The recent report by the Local Government and Social Care Ombudsman, ‘Lifting the lid on bin complaints’, has reignited the debate around outsourced services and whether local government gets value for money from such contracts.
To my mind what the report highlights is the disconnect that can sometimes take place between the council, the contractor and the service user, when a contract is outsourced. Just because a service is outsourced it doesn’t mean that the public don’t think that the council isn’t responsible for it or should have democratic oversight of the service and when they complain they expect their issues to be addressed by the council and blame them if there is a slow response, rather than the contractor.
‘Outsourcing at the root of too many upheld bin collection complaints’ was the headline on the press release which accompanied the Ombudsman’s report launch. I thought it would be worthwhile placing this on social media without any comment of my own to see what the response was. It didn’t take long for the protectors of the contractors to start spinning like out of control addicts to the public purse, fearful of withdrawal of their monetary fix.
Unfortunately it was rather a predictable defensive reaction. The report is erroneous, it’s local government’s inability to procure and manage contracts effectively, it’s because austerity has focused too much on price rather than quality and pointing to an authority which has some current industrial relations problems as a diversion rather than facing up to the problems that exist. Stop! Take some ownership for failures and start thinking about how to work with clients to resolve any underlying issues.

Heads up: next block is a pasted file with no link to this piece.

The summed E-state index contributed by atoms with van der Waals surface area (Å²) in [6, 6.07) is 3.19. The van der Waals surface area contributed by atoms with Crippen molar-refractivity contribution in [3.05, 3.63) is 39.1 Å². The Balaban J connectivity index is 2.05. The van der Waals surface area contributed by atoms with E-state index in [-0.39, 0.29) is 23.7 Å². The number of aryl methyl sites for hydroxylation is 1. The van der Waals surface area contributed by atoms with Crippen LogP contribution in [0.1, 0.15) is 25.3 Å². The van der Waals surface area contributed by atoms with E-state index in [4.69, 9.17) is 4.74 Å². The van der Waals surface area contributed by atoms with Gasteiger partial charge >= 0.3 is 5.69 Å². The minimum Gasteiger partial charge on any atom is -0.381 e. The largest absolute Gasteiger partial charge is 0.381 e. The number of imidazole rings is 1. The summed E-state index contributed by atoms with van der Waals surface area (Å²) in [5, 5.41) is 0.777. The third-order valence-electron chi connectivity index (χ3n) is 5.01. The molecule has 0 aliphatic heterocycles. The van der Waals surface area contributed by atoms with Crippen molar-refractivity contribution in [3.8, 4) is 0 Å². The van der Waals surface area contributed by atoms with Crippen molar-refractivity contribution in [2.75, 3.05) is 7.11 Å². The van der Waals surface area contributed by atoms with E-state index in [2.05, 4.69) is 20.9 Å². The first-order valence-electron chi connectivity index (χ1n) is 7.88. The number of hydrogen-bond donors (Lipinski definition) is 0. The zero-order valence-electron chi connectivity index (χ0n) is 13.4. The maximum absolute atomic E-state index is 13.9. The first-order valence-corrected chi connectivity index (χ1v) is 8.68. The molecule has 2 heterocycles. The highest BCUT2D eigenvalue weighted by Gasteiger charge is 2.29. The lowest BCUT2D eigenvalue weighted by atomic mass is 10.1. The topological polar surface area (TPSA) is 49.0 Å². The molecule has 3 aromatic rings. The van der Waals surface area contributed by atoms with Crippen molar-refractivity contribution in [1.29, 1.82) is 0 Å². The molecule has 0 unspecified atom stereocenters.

In 2014 APSE launched a report into partnership working, ‘Ensuring collaboration: one way ahead for public-private partnerships’, undertaken by De Montfort and Essex Universities and funded by Amey. In that report we called for a ‘safe space’ to be created in contracts which would allow local government clients and contractors to meet when problems arose to have discussions without resorting to arming themselves with teams of surveyors and lawyers. The report called this approach ‘pragmatic adversarialism’.
My expectation is that after the resentment about the report has died down smarter contractors will think about how they can address the issues it raises and comeback with a more measured response. If they don’t then we will continue to see a growth in the significant trend in authority’s insourcing services.